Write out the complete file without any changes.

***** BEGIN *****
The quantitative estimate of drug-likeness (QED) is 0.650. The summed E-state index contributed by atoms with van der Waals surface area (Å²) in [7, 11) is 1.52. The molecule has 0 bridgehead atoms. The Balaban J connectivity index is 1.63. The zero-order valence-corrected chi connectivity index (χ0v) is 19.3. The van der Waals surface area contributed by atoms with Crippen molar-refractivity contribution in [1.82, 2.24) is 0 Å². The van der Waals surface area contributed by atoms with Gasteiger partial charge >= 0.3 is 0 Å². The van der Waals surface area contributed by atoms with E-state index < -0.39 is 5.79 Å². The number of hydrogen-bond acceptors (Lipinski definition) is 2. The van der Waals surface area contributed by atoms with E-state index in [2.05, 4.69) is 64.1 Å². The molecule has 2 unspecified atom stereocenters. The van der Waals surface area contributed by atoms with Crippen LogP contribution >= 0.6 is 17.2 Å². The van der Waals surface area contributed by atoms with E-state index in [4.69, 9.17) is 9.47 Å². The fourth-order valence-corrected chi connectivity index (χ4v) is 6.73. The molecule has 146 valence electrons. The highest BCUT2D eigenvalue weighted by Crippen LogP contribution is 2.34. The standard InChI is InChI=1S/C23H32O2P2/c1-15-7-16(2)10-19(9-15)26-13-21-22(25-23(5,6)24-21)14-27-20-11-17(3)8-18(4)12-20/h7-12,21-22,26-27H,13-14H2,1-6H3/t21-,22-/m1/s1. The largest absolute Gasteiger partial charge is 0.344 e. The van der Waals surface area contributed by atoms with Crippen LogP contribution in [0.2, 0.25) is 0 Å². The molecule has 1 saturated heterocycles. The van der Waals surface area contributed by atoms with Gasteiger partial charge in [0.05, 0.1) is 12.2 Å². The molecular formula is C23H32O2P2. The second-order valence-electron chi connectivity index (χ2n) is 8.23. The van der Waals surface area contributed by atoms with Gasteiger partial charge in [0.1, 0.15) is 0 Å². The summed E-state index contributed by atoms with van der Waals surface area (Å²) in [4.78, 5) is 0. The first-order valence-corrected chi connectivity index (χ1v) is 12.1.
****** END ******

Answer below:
The quantitative estimate of drug-likeness (QED) is 0.650. The summed E-state index contributed by atoms with van der Waals surface area (Å²) in [7, 11) is 1.52. The molecule has 0 bridgehead atoms. The Balaban J connectivity index is 1.63. The zero-order valence-corrected chi connectivity index (χ0v) is 19.3. The van der Waals surface area contributed by atoms with Crippen molar-refractivity contribution in [1.82, 2.24) is 0 Å². The van der Waals surface area contributed by atoms with Gasteiger partial charge >= 0.3 is 0 Å². The van der Waals surface area contributed by atoms with E-state index < -0.39 is 5.79 Å². The number of hydrogen-bond acceptors (Lipinski definition) is 2. The van der Waals surface area contributed by atoms with E-state index in [2.05, 4.69) is 64.1 Å². The molecule has 2 unspecified atom stereocenters. The van der Waals surface area contributed by atoms with Crippen LogP contribution >= 0.6 is 17.2 Å². The van der Waals surface area contributed by atoms with E-state index in [4.69, 9.17) is 9.47 Å². The fourth-order valence-corrected chi connectivity index (χ4v) is 6.73. The molecule has 146 valence electrons. The highest BCUT2D eigenvalue weighted by Crippen LogP contribution is 2.34. The standard InChI is InChI=1S/C23H32O2P2/c1-15-7-16(2)10-19(9-15)26-13-21-22(25-23(5,6)24-21)14-27-20-11-17(3)8-18(4)12-20/h7-12,21-22,26-27H,13-14H2,1-6H3/t21-,22-/m1/s1. The largest absolute Gasteiger partial charge is 0.344 e. The van der Waals surface area contributed by atoms with Crippen LogP contribution in [0.2, 0.25) is 0 Å². The molecule has 1 saturated heterocycles. The van der Waals surface area contributed by atoms with Gasteiger partial charge in [0.05, 0.1) is 12.2 Å². The molecular formula is C23H32O2P2. The second-order valence-electron chi connectivity index (χ2n) is 8.23. The van der Waals surface area contributed by atoms with Gasteiger partial charge in [0.1, 0.15) is 0 Å². The summed E-state index contributed by atoms with van der Waals surface area (Å²) in [4.78, 5) is 0. The first-order valence-corrected chi connectivity index (χ1v) is 12.1.